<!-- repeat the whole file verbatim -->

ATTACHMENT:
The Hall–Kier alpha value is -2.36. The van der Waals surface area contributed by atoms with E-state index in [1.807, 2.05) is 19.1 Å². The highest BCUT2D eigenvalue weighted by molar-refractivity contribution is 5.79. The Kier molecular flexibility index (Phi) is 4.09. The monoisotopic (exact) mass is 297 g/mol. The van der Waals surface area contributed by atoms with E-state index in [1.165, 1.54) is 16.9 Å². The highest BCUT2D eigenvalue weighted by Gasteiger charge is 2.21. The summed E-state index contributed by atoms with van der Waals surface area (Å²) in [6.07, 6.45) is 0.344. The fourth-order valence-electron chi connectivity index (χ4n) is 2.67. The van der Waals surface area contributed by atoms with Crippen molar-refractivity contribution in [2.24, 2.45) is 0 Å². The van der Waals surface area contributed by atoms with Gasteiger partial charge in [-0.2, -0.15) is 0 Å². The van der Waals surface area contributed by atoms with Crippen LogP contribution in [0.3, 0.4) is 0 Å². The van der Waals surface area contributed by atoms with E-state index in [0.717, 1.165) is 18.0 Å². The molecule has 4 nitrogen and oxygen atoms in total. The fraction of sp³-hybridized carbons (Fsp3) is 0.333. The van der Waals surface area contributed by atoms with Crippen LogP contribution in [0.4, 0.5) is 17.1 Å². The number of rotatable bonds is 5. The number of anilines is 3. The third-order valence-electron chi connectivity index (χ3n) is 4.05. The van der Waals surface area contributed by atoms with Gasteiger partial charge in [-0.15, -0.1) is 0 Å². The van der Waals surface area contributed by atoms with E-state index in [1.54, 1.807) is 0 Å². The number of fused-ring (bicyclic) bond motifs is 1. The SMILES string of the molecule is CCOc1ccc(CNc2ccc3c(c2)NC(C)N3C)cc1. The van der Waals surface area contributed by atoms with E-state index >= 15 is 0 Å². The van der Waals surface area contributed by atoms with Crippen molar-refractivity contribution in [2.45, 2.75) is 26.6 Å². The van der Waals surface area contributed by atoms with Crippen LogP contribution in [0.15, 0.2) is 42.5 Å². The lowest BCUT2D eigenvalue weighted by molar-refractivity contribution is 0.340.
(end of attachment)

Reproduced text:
The Hall–Kier alpha value is -2.36. The van der Waals surface area contributed by atoms with E-state index in [1.807, 2.05) is 19.1 Å². The highest BCUT2D eigenvalue weighted by molar-refractivity contribution is 5.79. The Kier molecular flexibility index (Phi) is 4.09. The monoisotopic (exact) mass is 297 g/mol. The van der Waals surface area contributed by atoms with E-state index in [1.165, 1.54) is 16.9 Å². The highest BCUT2D eigenvalue weighted by Gasteiger charge is 2.21. The summed E-state index contributed by atoms with van der Waals surface area (Å²) in [6.07, 6.45) is 0.344. The fourth-order valence-electron chi connectivity index (χ4n) is 2.67. The van der Waals surface area contributed by atoms with Crippen molar-refractivity contribution in [2.24, 2.45) is 0 Å². The van der Waals surface area contributed by atoms with Gasteiger partial charge in [-0.2, -0.15) is 0 Å². The van der Waals surface area contributed by atoms with Crippen LogP contribution in [0.3, 0.4) is 0 Å². The van der Waals surface area contributed by atoms with E-state index in [0.717, 1.165) is 18.0 Å². The molecule has 4 nitrogen and oxygen atoms in total. The fraction of sp³-hybridized carbons (Fsp3) is 0.333. The van der Waals surface area contributed by atoms with Crippen LogP contribution in [0.4, 0.5) is 17.1 Å². The number of rotatable bonds is 5. The number of anilines is 3. The third-order valence-electron chi connectivity index (χ3n) is 4.05. The van der Waals surface area contributed by atoms with Gasteiger partial charge in [-0.15, -0.1) is 0 Å². The van der Waals surface area contributed by atoms with E-state index in [1.54, 1.807) is 0 Å². The number of fused-ring (bicyclic) bond motifs is 1. The SMILES string of the molecule is CCOc1ccc(CNc2ccc3c(c2)NC(C)N3C)cc1. The van der Waals surface area contributed by atoms with E-state index >= 15 is 0 Å². The van der Waals surface area contributed by atoms with Crippen molar-refractivity contribution in [2.45, 2.75) is 26.6 Å². The van der Waals surface area contributed by atoms with Crippen LogP contribution in [0.15, 0.2) is 42.5 Å². The lowest BCUT2D eigenvalue weighted by molar-refractivity contribution is 0.340.